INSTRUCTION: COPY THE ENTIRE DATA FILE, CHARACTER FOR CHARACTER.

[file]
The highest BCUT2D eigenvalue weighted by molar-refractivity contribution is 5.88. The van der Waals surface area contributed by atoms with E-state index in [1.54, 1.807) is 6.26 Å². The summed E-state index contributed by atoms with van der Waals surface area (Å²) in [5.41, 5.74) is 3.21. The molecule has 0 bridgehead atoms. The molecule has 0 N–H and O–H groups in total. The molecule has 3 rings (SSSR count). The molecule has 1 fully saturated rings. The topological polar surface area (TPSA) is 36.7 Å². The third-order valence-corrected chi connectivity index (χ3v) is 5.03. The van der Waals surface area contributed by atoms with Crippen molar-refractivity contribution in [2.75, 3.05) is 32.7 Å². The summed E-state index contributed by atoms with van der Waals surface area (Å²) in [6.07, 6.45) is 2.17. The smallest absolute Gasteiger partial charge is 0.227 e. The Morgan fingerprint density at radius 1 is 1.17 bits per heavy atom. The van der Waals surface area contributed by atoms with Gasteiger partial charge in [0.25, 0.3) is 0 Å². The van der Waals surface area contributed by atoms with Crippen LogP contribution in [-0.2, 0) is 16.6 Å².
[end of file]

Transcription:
The highest BCUT2D eigenvalue weighted by molar-refractivity contribution is 5.88. The van der Waals surface area contributed by atoms with E-state index in [1.54, 1.807) is 6.26 Å². The summed E-state index contributed by atoms with van der Waals surface area (Å²) in [5.41, 5.74) is 3.21. The molecule has 0 bridgehead atoms. The molecule has 0 N–H and O–H groups in total. The molecule has 3 rings (SSSR count). The molecule has 1 fully saturated rings. The topological polar surface area (TPSA) is 36.7 Å². The third-order valence-corrected chi connectivity index (χ3v) is 5.03. The van der Waals surface area contributed by atoms with Crippen molar-refractivity contribution in [2.75, 3.05) is 32.7 Å². The summed E-state index contributed by atoms with van der Waals surface area (Å²) in [6.07, 6.45) is 2.17. The smallest absolute Gasteiger partial charge is 0.227 e. The Morgan fingerprint density at radius 1 is 1.17 bits per heavy atom. The van der Waals surface area contributed by atoms with Gasteiger partial charge in [0.25, 0.3) is 0 Å². The van der Waals surface area contributed by atoms with Crippen LogP contribution in [-0.2, 0) is 16.6 Å².